Neo-Ricardianism, in its turn, has been criticized often by Marxists. The complaints include: that neo-Ricardianism is empty formalism, without social or historical grounding; that it contains no theory of history or change; that it draws upon Weber\'s class categories, which for Marxists at least are inadequate because they are insufficiently rooted in relations of production; that it provides no discussion of the labour process; that it emphasizes market over production relationships; that it is a theory based upon commodity fetishism; and that it smuggles in its own form of essentialism (Roosevelt, 1974). In response, the supporters of neo-Ricardianism argue that such criticisms miss the point of Sraffa\'s work. Sraffa is not concerned with constructing a Grand Theory to explain everything. Instead, he offers a contextual approach (Barnes, 1996a, ch. 7; cf. contextual approach), concerned with a few precisely defined issues within political economy, but saying nothing about broader questions that are resolvable only within the context at hand.

The question, though, is whether such a minimalist approach satisfies. Judging by the paucity of publications within the neo-Ricardian tradition over the 1990s, it appears that it doesn\'t. There remains continued interest in Sraffa as a twentieth-century intellectual, but neo-Ricardianism as a school is increasingly dormant. Even former acolytes of the movement, such as Steedman and Hodgson, now pursue historical and methodological studies rather than high theory. (Hodgson\'s (1988) account of his \'conversion\' to institutional economics is especially illuminating.) While Sraffa\'s logic might be impeccable, it has proven no match against an ostensibly less logical, neo-classical and Marxist economics which has barely registered his objections. The likely problem is that Sraffa\'s logic is too pure: \'a double distilled elixir\' as Joan Robinson (1953, p. 7) once described it. Such purity always required besmirching by the world, and because it wasn\'t, it lost out to other logics that were.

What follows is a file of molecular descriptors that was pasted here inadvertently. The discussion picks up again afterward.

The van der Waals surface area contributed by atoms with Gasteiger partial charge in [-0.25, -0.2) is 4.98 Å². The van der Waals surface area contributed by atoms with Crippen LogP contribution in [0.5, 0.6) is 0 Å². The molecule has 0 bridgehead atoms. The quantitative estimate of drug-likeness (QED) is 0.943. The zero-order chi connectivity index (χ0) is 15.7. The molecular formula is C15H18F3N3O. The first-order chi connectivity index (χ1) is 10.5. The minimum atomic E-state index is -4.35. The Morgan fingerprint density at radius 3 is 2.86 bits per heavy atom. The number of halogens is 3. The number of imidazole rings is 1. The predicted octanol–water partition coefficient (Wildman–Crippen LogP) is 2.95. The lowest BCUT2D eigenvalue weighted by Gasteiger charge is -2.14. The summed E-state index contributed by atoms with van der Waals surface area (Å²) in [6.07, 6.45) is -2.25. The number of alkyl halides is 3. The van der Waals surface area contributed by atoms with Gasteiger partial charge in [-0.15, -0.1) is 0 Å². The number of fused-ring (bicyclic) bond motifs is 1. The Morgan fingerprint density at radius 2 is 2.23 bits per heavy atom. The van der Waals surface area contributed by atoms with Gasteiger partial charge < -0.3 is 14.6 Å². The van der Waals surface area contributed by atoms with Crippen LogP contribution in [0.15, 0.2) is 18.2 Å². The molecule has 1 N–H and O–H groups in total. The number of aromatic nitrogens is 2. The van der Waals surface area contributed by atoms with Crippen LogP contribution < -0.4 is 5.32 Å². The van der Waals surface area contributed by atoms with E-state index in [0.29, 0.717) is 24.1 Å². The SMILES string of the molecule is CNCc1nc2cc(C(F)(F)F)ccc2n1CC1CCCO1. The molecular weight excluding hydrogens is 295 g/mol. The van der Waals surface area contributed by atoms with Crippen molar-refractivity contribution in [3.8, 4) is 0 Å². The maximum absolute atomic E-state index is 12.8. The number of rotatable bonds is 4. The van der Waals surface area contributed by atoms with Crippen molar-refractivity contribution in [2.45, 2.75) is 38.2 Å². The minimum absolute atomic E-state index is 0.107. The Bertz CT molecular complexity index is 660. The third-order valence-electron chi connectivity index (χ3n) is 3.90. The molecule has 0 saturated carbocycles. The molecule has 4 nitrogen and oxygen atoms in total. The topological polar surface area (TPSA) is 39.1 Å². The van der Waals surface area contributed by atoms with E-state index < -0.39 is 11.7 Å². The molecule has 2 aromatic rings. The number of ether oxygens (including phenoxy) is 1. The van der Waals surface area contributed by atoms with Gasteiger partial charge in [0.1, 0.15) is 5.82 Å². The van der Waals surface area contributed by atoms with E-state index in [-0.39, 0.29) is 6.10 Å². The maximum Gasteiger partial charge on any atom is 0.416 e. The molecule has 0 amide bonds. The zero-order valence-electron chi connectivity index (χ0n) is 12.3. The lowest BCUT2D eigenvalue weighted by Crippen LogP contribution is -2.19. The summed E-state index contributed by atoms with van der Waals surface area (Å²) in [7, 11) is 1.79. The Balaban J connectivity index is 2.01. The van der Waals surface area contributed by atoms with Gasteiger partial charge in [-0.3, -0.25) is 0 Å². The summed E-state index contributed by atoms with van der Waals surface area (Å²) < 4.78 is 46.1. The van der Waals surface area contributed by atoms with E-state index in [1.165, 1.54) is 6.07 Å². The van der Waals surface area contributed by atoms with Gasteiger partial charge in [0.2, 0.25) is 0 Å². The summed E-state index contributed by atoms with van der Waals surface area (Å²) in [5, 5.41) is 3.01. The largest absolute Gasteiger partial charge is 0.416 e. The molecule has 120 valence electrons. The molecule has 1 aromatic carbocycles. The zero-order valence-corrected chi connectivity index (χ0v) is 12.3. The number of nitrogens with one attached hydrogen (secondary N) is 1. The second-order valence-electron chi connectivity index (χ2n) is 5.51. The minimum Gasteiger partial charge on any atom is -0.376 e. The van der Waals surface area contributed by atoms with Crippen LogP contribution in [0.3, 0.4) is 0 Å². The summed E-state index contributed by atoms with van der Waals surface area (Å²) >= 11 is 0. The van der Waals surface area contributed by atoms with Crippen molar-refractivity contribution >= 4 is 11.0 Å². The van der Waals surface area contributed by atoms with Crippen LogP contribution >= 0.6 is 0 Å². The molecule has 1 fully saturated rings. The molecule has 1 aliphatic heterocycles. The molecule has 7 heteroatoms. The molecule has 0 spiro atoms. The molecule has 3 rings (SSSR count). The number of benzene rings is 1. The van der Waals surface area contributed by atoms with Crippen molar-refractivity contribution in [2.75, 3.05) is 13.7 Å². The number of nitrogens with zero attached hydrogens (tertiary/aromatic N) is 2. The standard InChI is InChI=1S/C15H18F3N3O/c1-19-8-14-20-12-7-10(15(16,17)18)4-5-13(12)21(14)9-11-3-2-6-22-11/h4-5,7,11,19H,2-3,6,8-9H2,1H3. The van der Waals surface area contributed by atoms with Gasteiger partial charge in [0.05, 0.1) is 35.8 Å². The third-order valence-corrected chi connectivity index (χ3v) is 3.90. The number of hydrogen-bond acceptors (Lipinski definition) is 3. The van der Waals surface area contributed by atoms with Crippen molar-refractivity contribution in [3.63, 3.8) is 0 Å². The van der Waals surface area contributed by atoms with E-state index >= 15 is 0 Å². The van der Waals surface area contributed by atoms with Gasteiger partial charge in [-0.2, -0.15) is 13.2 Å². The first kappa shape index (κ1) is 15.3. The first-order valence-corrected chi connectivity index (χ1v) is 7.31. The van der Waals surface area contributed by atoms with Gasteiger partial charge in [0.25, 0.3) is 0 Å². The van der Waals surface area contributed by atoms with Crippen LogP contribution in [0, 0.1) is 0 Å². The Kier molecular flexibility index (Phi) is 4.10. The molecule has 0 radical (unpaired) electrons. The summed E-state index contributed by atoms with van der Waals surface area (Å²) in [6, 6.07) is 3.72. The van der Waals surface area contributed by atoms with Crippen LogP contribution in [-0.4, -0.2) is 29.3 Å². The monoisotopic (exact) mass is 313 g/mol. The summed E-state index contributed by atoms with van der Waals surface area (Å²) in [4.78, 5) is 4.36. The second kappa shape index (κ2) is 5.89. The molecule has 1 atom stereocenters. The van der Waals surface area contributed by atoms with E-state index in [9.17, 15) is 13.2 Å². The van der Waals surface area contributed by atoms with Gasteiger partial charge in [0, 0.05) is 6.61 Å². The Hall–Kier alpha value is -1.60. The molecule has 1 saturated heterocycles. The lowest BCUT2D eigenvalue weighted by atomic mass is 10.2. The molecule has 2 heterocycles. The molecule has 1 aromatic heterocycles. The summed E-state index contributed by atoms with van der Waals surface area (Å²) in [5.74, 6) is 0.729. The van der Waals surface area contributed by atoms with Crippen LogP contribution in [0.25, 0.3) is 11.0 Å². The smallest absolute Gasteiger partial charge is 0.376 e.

Economic geographers have made some use of neo-Ricardian economics. The work begins with Scott\'s (1976) pioneering paper linking Sraffa\'s model of production with von Thünen\'s models of agricultural rent. More recently, other topics within economic geography examined from a neo-Ricardian perspective include: agricultural land use (Huriot, 1981), interregional trade (Barnes, 1985), spatial reswitching (Pavlik, 1990), and urban fixed capital (Sheppard and Barnes, 1990, ch. 7). To date there has been no direct empirical application of Sraffa\'s work in economic geography, however. Rather, as in economics, neo-Ricardianism has been most effective as a logical critique, especially of a number of theories and propositions found in the neo-classical-inspired regional science movement, and offshoots such as the new urban economics. In making those critiques, however, it was found that the introduction of geography into Sraffa\'s work produces indeterminacy in his otherwise determinant aspatial conclusions (for example, with respect to technical change and trade; Sheppard and Barnes, 1990). While those indeterminacies might be resolved through empirical study, what has happened, as in economics, is the increasing abandonment of neo-Ricardianism by former proponents in favour of other approaches that deal more directly with the world, for example, in Scott\'s (1988) use of Regulation theory, or in Barnes\'s (1996b) application of the staples model with its strong links to new institutional economics. It might turn out that economic geography is too base a discipline to practise Sraffa\'s high-minded logic. (TJB)